Alexandra Tracy, Green Finance Advisor of Friends of the Earth (HK) / 香港地球之友綠色金融顧問Alexandra Tracy

As the coronavirus continues to create difficulties for us in our daily lives, perhaps one surprisingly welcome outcome from the outbreak is the attention it has brought to another significant challenge for our region – dealing with waste. 

Newspaper articles last week ( reported that China is struggling to deal with a “mountain of medical waste” created by the epidemic, noting that “tonnes of discarded face masks pile up around the country.” 

The capacity of China’s waste treatment industry to handle the current volume of clinical waste is woefully inadequate.  A significant number of dedicated incineration facilities were built after the SARS outbreak, but most are near the end of their operating lives, according to the Ministry of Ecology and Environment.

While medical waste is particularly in focus at the moment, this is just part of the larger problem of the waste treatment sector across the region.  Solid waste, in particular single use plastics, is still managed extremely poorly, with huge amounts of plastic pollution ending up in the ocean.

In addition to the weak oversight of waste treatment in some Asian countries, insufficient investment is a major factor constraining improvements in refuse management.  A recent Ocean Conservancy report identified a net financing gap for plastic waste collection of between US$28 and US$40 per ton in the top five ocean polluting countries in the world: China, Thailand, Indonesia, the Philippines and Vietnam.

Policy makers and companies are beginning to prioritise better waste management, but the financial markets need to catch up.  Just 4% of green bonds issued to date explicitly tackle waste reduction.  Only three companies globally have completed specific fund raisings, although other corporates, such as Apple, have dedicated part of their green bond proceeds to waste reduction.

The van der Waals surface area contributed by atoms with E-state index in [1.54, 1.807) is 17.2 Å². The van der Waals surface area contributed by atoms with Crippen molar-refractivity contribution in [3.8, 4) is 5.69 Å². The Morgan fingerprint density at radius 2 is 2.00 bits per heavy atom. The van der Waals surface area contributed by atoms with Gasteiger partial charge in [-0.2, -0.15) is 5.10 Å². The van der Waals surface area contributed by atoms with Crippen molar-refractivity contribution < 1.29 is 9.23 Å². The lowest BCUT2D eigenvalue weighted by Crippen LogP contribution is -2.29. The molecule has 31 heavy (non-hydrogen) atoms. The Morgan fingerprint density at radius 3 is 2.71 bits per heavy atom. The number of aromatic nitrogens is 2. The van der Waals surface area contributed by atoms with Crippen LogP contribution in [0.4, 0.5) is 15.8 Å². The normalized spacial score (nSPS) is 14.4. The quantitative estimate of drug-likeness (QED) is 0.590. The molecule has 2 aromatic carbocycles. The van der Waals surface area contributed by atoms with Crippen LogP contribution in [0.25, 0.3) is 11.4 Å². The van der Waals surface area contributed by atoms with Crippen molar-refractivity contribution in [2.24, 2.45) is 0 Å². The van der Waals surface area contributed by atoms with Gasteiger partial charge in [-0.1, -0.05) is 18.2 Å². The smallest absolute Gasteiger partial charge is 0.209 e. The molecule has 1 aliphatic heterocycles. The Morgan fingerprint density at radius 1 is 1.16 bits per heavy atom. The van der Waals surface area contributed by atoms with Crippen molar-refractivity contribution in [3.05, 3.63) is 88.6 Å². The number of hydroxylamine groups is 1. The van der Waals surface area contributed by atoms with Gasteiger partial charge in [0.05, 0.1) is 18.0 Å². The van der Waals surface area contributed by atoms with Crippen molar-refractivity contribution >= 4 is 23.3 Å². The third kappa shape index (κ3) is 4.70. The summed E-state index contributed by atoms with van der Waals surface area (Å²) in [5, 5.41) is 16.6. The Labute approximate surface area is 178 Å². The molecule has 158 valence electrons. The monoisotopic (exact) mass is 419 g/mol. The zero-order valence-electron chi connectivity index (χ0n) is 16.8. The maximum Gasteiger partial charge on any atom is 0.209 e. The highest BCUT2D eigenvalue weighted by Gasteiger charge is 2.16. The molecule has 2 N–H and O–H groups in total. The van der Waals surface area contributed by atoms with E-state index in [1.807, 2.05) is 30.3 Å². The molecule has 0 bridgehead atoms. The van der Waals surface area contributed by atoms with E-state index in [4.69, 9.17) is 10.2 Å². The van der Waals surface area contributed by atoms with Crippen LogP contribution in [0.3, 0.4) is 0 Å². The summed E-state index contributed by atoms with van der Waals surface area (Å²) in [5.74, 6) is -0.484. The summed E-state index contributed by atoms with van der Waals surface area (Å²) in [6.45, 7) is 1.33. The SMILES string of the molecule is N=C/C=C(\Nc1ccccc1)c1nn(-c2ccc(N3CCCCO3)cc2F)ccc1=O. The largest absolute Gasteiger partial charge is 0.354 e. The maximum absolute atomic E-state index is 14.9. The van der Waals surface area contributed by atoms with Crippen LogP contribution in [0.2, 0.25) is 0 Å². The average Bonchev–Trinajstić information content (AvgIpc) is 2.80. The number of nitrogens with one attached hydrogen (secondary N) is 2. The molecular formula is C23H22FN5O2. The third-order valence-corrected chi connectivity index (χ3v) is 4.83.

But there are also positive signs of investor interest in tackling the solid waste problem in Asia, especially targeting ocean clean up.  For example, Circulate Capital recently announced the launch of a US$106 million fund to reduce plastic pollution in the ASEAN region by investing in treatment and recycling, as well as new materials.  The company has reportedly identified more than two hundred potential investment opportunities.

According to the International Finance Corporation, as much as US$120 billion of value is lost through packaging that enters the environment.  This presents a huge opportunity for investors.  Better prevention, reuse, recycling and energy recovery could also achieve significant emissions reductions, which could be as much as 15% of the global total.

新型冠狀病毒疫症持續為人類的日常生活帶來麻煩,但這場疫症亦有可能同時提醒著我們、並帶出了亞洲地區另一重大挑戰 – 廢物管理。




一些亞洲國家除了在廢物管理上監管不足外,缺乏足夠投資也是限制著廢物管理改善的主要因素。海洋保護協會(Ocean Conservancy)最近一份報告指出,全球頭五大海洋污染國家:中國、泰國、印尼、菲律賓及越南,他們的塑膠垃圾收集的淨資金缺口為每噸28美元至40美元。


即使如此,現時還是有積極的跡象表明,有亞洲投資者有興趣解決固體廢物問題,尤其是針對海洋清潔。例如,Circulate Capital最近宣布啟動一項總值1.06億美元的基金,投資在垃圾處理、回收以及發展新材料,減少東盟地區的塑膠污染。據了解,該公司已經發現了多達200個潛在投資機會。

根據國際金融公司(International Finance Corporation)的數據,產品包裝物料長期流入環境,造成高達一千二百億美元的損失。此數據正代表著投資者的龐大機會,當中包括更理想的預防措施、循環再用、回收和轉廢為能,這也可以實現大幅度減排,數量能高達佔全球總量的15%。

Photo source / 圖片來源:United Nations Environment Programme Flickr